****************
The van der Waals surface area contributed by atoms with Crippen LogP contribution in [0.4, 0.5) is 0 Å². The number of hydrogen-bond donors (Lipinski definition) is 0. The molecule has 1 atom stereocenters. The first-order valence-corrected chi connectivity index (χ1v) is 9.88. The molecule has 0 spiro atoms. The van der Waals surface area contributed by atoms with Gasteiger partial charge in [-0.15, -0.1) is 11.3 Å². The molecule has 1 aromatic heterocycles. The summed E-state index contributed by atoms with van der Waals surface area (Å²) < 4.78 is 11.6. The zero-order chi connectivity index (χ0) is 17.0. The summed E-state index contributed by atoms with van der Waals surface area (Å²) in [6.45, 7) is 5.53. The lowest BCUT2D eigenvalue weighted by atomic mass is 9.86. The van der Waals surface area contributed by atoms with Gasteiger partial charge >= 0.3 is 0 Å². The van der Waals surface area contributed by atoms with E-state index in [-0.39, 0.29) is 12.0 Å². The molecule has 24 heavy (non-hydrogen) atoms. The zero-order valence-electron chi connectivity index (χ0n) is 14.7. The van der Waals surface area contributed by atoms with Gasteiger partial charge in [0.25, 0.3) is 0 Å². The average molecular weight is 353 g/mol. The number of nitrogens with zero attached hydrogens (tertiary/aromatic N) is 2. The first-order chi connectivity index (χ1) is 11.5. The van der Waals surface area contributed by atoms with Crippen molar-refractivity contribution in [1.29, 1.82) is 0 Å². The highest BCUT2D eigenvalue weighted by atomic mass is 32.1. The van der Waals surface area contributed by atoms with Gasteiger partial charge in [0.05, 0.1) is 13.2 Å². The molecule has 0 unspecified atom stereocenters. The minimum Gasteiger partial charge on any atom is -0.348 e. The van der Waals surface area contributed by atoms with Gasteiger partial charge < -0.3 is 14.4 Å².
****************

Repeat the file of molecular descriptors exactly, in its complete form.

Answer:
The van der Waals surface area contributed by atoms with Crippen LogP contribution in [0.4, 0.5) is 0 Å². The number of hydrogen-bond donors (Lipinski definition) is 0. The molecule has 1 atom stereocenters. The first-order valence-corrected chi connectivity index (χ1v) is 9.88. The molecule has 0 spiro atoms. The van der Waals surface area contributed by atoms with Gasteiger partial charge in [-0.15, -0.1) is 11.3 Å². The molecule has 1 aromatic heterocycles. The summed E-state index contributed by atoms with van der Waals surface area (Å²) < 4.78 is 11.6. The zero-order chi connectivity index (χ0) is 17.0. The summed E-state index contributed by atoms with van der Waals surface area (Å²) in [6.45, 7) is 5.53. The lowest BCUT2D eigenvalue weighted by atomic mass is 9.86. The van der Waals surface area contributed by atoms with Gasteiger partial charge >= 0.3 is 0 Å². The van der Waals surface area contributed by atoms with E-state index in [-0.39, 0.29) is 12.0 Å². The molecule has 24 heavy (non-hydrogen) atoms. The zero-order valence-electron chi connectivity index (χ0n) is 14.7. The van der Waals surface area contributed by atoms with Gasteiger partial charge in [0.25, 0.3) is 0 Å². The average molecular weight is 353 g/mol. The number of nitrogens with zero attached hydrogens (tertiary/aromatic N) is 2. The first-order chi connectivity index (χ1) is 11.5. The van der Waals surface area contributed by atoms with Crippen molar-refractivity contribution in [1.29, 1.82) is 0 Å². The highest BCUT2D eigenvalue weighted by atomic mass is 32.1. The van der Waals surface area contributed by atoms with Gasteiger partial charge in [0.05, 0.1) is 13.2 Å². The molecule has 0 unspecified atom stereocenters. The minimum Gasteiger partial charge on any atom is -0.348 e. The van der Waals surface area contributed by atoms with Gasteiger partial charge < -0.3 is 14.4 Å².